The new left needs a  sense of the  'viscerally thrilling possibilities for change', says journalist Laurie Penny.

Penny Red: Notes from the New Age of Dissent
Laurie Penny
Pluto Press

I've sometimes wished that New Zealand had someone like English journalist  Laurie Penny subverting the mainstream media. The corporate media could do with a good old shake up from within.  Is it just me or we plagued by  the same old talking heads saying the same old things all of the time? 

No one is prepared to stick their heads up over the parapet and declare that it is  just all  BS.  Nobody wants to because they are mostly cheerleaders for the status quo - and, of course, there's a buck to be made. Just listen to commentators  like Barry Soper and Mathew Hooton grazing on the latest headlines like contented dairy cows.    God, Barry Soper. He's the next best thing to a sedative.

Yes, It's a cosy little club where politics exists  purely within the parliamentary arena with all the limitations and sheer dullness that this implys.  Most of the hacks, at one time or another, end up on  on Q+ A or Close Up  for bit of a yawnfest, I mean,  talkfest. 'What about the latest poll results then? What does it all mean? What is this weeks major issue and we'll thoroughly discuss it in five minutes...and what about Winston....blah blah blah....Jusiin Bieber...blah blah blah...

I doubt that someone like Laurie Penny would even survive in the New Zealand media environment. She'd be quickly pigeonholed as 'unsuitable'.   I mean, she talks about things like socialism, radical feminism and how crap the (British) Labour Party is. She declares her support for the Occupy movement and is seen hobnobbing with members  of the Socialist Workers Party (even though she has crossed swords with the SWP in the past). Yes, she is  definitely likely to speak her mind and upset conservative and liberal sensibilities alike.

At least, in the UK at least, she can write for such publications as the New Statesman, The Guardian and the Independent.

I've been reading her stuff for years and, while I don't always agree with her she's always fresh, provocative, acerbic.   She 's also an original  observer of the cultural mores of our time - in a way that someone in their mid-twenties could only  be.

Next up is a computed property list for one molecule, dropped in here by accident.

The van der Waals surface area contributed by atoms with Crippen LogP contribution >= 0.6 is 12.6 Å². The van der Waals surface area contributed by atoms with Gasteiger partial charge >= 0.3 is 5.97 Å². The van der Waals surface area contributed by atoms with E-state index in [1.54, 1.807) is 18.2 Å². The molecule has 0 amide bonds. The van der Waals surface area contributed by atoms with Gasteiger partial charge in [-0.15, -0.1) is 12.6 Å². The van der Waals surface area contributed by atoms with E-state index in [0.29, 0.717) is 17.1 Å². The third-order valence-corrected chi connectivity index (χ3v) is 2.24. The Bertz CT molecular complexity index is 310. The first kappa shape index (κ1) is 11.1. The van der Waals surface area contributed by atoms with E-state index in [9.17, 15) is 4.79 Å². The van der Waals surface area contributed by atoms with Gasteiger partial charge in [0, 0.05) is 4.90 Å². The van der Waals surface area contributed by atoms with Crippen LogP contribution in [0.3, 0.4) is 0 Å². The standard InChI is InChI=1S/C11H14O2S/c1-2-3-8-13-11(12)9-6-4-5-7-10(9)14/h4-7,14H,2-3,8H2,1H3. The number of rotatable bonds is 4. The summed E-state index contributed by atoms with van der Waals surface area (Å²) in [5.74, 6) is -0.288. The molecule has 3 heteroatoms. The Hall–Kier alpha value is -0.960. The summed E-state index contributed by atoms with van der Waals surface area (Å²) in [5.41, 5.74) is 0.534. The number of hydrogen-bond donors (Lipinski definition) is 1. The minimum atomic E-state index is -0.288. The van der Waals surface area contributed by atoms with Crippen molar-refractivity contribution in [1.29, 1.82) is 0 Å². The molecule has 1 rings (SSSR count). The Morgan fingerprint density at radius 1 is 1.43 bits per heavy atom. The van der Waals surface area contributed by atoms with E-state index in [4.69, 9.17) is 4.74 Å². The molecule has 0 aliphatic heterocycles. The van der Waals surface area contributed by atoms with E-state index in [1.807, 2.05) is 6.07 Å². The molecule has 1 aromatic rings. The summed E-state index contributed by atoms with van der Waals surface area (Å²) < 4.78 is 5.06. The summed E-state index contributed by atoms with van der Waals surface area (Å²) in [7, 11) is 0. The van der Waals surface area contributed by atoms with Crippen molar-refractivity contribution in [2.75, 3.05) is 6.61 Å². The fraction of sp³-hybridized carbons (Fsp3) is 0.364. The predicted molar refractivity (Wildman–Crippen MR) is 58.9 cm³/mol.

All this and she suffers from clinical depression too. In 2010 she wrote: 'My mental health has taken a turn for the worse. I'm struggling to care. I'm struggling to stay angry. That terrifies me more than anything'.

Thankfully she seems to have beaten off the black dog for now. Staying angry, I think, keeps her going. 

In another column she observed  that, for her generation; 'It’s time to get organised, and it’s time to get angry.' And later she wrote:  'What the young left needs is energy, inspiration, a sense not only of the consequences of inertia but of the viscerally thrilling possibilities for change. What we need, most of all, is a comprehensive sense of fun.'

Penny Red ( the title of her original blog) is a collection of Laurie's  online material  and some of the  material she has written for various newspapers and magazines.

It is conveniently divided into five sections including a section  on the Occupy  protests and a heartfelt final section,  'Their Hallucinations, Our Desires', a call for  revolution and genuine  power to  the people.

Some of the stuff I've  read before and its a little  disappointing there's no new original  material here. But if you haven't met Laurie Penny before this is a good  introduction to her work and her life - because they are both intertwined. Journalism isn't a 9-5 job for Laurie Penny  but always a  means  to change the world. 


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